2013-Jun-16, Sunday

Conveniently timed to my previous entry I recently upgraded my laptop to Debian Wheezy. This involved redoing my backup boot drive to contain bootloader updates, so I can detail the process I used.

Partition the USB drive

Use whatever partition manager you're comfortable with. cfdisk, fdisk, gparted, whatever.

# cfdisk /dev/sdb

If you want to use the USB stick on Windows normally, note that Windows will only see the first partition of a thumbdrive. This is great for hiding the fact it's a bootable drive!

# fdisk -lu /dev/sdb
Sector size (logical/physical): 512 bytes / 512 bytes
/dev/sdb18064142598157125876bW95 FAT32

Don't start the first partition at the very beginning. Here I've got it started about 4k in. This gap is important: grub will install itself into the gap--if there isn't enough room, grub won't install.

You'll also notice that I've allocated 512MB to what will become /boot (sdb2). This is serious overkill, but also means I don't have to be particularly cautious about uninstalling old kernel versions to avoid running out of room.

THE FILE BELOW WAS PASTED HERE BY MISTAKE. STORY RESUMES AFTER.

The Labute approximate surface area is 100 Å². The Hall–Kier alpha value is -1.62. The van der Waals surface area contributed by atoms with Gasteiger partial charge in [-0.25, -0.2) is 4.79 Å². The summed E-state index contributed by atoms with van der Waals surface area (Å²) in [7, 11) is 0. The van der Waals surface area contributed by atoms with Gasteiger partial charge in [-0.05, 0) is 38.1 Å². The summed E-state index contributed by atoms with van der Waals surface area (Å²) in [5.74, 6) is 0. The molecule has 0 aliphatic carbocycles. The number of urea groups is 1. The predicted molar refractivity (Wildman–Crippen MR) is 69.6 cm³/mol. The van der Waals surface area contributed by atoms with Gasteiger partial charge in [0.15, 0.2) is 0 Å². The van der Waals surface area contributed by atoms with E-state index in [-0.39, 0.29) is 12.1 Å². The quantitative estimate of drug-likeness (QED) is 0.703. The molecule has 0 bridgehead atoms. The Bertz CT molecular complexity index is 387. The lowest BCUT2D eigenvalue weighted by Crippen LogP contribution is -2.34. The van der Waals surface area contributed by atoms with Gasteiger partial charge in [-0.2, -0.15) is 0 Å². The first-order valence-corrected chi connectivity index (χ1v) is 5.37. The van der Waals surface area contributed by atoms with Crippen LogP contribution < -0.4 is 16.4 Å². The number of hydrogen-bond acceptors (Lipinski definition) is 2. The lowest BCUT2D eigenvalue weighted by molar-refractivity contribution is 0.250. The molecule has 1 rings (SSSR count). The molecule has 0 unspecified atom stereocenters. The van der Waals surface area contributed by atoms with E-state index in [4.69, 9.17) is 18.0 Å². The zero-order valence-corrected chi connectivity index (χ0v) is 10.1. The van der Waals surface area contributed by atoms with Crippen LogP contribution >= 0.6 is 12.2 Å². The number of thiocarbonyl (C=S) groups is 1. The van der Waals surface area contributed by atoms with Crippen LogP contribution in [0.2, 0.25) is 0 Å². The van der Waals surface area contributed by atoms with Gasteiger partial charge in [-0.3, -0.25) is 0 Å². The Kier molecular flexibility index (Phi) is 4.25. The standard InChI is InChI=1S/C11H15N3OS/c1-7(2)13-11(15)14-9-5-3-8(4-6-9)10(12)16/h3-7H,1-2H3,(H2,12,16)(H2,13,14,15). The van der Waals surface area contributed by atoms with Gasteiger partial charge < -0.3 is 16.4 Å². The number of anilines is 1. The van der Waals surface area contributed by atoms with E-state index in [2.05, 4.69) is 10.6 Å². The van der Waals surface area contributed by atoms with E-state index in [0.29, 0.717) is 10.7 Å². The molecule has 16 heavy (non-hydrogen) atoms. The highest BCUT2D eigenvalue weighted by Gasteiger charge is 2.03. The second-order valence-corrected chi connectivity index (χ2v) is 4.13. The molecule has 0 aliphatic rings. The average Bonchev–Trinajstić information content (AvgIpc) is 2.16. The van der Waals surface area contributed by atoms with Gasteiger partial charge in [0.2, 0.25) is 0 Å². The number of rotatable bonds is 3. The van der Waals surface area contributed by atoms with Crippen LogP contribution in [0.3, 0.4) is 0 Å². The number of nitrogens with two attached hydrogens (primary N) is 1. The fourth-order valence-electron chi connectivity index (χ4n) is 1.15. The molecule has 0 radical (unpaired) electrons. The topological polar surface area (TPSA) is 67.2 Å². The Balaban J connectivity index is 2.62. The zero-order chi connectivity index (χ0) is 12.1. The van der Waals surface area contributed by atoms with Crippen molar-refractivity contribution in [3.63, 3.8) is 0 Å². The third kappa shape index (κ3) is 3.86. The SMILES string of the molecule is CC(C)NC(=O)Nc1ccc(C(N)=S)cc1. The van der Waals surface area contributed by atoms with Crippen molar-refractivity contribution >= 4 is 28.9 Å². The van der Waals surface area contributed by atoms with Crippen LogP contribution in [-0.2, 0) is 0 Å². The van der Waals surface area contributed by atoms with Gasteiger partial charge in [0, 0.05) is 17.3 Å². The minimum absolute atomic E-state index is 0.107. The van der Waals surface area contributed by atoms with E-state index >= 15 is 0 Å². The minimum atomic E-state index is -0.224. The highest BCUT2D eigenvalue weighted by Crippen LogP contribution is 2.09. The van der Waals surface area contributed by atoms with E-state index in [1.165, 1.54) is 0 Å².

Format the Partitions

Naturally, we should format these partitions:

# mkfs -t vfat /dev/sdb1
# mkfs -t ext3 /dev/sdb2

Install grub

Then mount our soon-to-be /boot drive into /boot (if you're familiar with grub-install, you can mount it elsewhere):

# mount /dev/sdb2 /boot

And install grub:

# grub-install /dev/sdb

Naturally, your next step should be to test that it boots. And maybe even test that it appears as a normal thumbdrive on a Windows computer.

When Doing a Fresh Install

NB: This is from-memory. I have not done this recently.

If you're doing a fresh install, partition the USB drive from another computer. Make sure the thumbdrive is plugged in during the install process, and when configuring drive partitions and directory locations, simply select /dev/sdb2 (or whichever is appropriate for the USB drive's second partition) as the device on to which to put /boot.

May 2017

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